Philadelphia Phillies: Why This Fan Has Seen Enough of Interleague Baseball

Susan Cohen-DicklerCorrespondent IIJune 26, 2011

SEATTLE - JUNE 18:  Shane Victorino #8 of the Philadelphia Phillies rounds the bases past third baseman Adam Kennedy #4 after hitting a two-run homer in the ninth inning against the Seattle Mariners at Safeco Field on June 18, 2011 in Seattle, Washington. (Photo by Otto Greule Jr/Getty Images)
Otto Greule Jr/Getty Images

I've had it with interleague play in baseball. Unless it's the Boston Red Sox or the New York Yankees, do fans really care about seeing these American League teams?

I mean, is it really necessary for the Philadelphia Phillies to travel all the way to Seattle to play the Mariners?

To be honest I'm not even sure I knew there was a baseball team in Seattle. I know they have that famous market where they throw the fish and that really tall space needle thing, but a baseball team?  Who knew?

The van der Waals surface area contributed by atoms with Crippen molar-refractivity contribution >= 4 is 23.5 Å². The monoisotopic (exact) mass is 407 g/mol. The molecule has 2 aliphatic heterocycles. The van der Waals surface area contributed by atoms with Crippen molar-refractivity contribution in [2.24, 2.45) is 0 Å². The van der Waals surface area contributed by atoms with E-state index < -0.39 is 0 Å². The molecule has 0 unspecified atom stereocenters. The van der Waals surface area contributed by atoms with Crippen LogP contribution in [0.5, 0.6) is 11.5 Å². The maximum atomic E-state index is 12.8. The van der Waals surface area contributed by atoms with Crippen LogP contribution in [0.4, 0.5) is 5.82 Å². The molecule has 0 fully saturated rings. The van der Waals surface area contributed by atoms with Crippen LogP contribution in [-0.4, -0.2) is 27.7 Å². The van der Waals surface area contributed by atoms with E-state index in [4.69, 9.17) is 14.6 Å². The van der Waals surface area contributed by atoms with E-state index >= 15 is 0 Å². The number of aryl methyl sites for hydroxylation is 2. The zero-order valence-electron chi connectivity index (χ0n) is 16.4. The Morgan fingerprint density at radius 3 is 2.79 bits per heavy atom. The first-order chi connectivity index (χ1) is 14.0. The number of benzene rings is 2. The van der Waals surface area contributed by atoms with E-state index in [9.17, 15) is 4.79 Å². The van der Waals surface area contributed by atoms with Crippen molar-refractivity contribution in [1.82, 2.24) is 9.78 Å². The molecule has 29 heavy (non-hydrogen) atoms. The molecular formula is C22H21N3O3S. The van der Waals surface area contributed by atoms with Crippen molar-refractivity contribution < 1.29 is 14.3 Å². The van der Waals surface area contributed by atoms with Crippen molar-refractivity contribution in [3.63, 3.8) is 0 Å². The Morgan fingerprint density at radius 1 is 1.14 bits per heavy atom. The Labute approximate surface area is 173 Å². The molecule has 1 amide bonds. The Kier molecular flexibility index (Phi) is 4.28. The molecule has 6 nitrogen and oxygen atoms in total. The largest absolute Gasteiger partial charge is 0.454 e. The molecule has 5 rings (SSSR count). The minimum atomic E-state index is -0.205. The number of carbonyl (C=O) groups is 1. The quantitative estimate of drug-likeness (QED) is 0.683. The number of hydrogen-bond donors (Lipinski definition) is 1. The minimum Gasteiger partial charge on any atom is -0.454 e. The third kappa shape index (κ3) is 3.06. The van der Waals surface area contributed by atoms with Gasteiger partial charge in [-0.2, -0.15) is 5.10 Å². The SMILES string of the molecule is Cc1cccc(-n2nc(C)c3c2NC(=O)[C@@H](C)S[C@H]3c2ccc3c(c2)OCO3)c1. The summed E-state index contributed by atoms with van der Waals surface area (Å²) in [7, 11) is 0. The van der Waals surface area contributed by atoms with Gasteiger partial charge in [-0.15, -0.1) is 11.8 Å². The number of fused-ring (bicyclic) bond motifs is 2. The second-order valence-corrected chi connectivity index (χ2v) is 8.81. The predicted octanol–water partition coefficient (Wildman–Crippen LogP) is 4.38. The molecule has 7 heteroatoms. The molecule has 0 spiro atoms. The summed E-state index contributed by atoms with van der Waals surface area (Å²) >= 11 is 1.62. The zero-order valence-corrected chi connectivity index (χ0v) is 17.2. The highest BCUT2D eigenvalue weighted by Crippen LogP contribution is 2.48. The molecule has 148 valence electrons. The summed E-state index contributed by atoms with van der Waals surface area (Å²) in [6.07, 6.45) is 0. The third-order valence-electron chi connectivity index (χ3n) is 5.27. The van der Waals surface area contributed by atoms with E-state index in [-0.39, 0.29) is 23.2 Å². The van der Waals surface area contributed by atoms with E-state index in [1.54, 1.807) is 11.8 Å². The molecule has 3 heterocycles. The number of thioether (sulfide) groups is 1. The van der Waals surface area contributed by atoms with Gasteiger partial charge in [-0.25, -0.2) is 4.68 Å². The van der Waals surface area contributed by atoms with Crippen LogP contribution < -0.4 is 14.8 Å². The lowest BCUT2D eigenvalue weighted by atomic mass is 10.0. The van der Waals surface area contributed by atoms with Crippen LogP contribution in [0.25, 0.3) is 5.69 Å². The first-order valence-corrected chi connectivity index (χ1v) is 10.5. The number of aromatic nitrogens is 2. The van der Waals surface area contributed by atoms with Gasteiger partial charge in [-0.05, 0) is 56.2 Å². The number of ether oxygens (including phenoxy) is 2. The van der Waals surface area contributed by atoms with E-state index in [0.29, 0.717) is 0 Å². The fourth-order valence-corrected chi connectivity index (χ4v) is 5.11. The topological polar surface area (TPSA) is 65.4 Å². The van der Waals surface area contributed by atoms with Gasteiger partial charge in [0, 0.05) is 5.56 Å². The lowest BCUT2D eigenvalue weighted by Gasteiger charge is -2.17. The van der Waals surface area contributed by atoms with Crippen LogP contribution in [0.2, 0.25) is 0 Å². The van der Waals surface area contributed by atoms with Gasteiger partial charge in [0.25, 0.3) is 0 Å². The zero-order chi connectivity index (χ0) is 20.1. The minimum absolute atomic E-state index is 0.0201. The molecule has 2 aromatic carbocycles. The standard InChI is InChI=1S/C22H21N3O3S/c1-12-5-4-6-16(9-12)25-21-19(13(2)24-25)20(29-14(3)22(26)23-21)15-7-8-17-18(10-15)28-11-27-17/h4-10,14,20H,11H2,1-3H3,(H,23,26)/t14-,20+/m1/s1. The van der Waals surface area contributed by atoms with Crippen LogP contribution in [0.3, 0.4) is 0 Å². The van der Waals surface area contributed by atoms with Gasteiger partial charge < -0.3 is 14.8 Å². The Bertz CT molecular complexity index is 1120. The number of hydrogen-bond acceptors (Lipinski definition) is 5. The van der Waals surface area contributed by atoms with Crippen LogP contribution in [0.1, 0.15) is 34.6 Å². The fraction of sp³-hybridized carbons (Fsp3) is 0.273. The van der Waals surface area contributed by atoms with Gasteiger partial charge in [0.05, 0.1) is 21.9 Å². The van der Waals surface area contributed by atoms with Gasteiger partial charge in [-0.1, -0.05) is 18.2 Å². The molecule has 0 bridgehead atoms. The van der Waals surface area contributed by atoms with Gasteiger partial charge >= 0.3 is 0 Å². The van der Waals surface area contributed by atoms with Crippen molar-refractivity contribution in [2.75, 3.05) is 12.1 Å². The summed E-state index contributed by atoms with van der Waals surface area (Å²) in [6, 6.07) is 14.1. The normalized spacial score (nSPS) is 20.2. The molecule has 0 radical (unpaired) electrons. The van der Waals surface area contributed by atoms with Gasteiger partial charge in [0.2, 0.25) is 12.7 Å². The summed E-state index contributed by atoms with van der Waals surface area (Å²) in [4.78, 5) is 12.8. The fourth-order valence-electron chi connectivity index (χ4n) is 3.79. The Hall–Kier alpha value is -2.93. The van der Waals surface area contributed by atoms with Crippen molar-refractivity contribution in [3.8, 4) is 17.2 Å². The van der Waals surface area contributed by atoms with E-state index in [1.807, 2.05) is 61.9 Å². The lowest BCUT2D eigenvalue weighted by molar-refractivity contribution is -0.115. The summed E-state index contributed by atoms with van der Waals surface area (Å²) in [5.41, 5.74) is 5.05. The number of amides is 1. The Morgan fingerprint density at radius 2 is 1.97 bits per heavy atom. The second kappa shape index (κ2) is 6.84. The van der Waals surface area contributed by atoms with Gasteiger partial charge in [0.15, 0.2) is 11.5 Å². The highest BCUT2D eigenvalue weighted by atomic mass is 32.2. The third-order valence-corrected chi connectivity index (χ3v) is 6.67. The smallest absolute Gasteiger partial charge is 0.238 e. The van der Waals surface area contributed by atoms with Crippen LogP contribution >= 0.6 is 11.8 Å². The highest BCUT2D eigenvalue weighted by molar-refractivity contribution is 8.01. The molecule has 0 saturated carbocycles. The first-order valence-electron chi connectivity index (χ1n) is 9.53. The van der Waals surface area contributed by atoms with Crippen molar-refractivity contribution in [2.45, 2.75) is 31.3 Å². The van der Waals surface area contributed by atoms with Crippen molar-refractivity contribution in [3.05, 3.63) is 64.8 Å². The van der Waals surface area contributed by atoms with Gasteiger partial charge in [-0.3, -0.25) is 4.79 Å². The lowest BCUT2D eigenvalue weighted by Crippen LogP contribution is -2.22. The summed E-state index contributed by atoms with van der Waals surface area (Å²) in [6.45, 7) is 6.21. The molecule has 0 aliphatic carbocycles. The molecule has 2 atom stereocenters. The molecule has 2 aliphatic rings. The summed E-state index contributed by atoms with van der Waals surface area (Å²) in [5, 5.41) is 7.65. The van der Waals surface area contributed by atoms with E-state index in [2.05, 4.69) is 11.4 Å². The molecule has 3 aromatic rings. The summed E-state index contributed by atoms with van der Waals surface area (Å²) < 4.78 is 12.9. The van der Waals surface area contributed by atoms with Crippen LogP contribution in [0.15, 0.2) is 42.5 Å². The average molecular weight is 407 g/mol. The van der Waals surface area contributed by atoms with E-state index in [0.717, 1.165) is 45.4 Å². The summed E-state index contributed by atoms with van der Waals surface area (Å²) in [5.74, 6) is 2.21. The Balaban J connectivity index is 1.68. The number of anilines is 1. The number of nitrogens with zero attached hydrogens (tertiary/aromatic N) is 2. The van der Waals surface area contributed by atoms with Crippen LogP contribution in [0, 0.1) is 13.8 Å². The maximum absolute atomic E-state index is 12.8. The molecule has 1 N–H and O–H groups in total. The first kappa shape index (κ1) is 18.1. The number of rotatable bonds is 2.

Then, of course, there's the designated hitter.

How many other professional sports can you name that play games with different rules in the course of one season? I mean, when you think about it, it's crazy!  

And I'm not just saying that as a Phillies fan, though it's hard enough for this Phils team to field eight players who can hit. Add the DH to the mix and now they have to find nine!

It's not just a couple of games, either—teams this season will play as many as 18 interleague games.


At a time when many division races go down to the wire and the wild cards may not be decided until the last game of the year (or maybe even with a one-game playoff), these interleague games really have an impact.

Should a game the Atlanta Braves play against the Toronto Blue Jays in June really determine their playoff fate?

While a team's schedule is carefully balanced within its own league so that everyone has a fair shot, the interleague games are more often arranged by travel and schedule convenience than by their win/loss records.  As a result, some teams may end up with a much "easier" interleague schedule than others.  

Now, maybe when this whole "experiment" started in 1997 there was good reason for it. Without as much baseball coverage on television, fans really didn't have a chance to see teams or players in both leagues.  

But now with ESPN, the MLB Network, and Fox, you can see the Red Sox or the Yankees almost every night! (OK, yes, that was a little dig.)  

So I've had enough of interleague play.

Call me a purist, but I, for one, can wait until the World Series to see the Phillies play the Red Sox!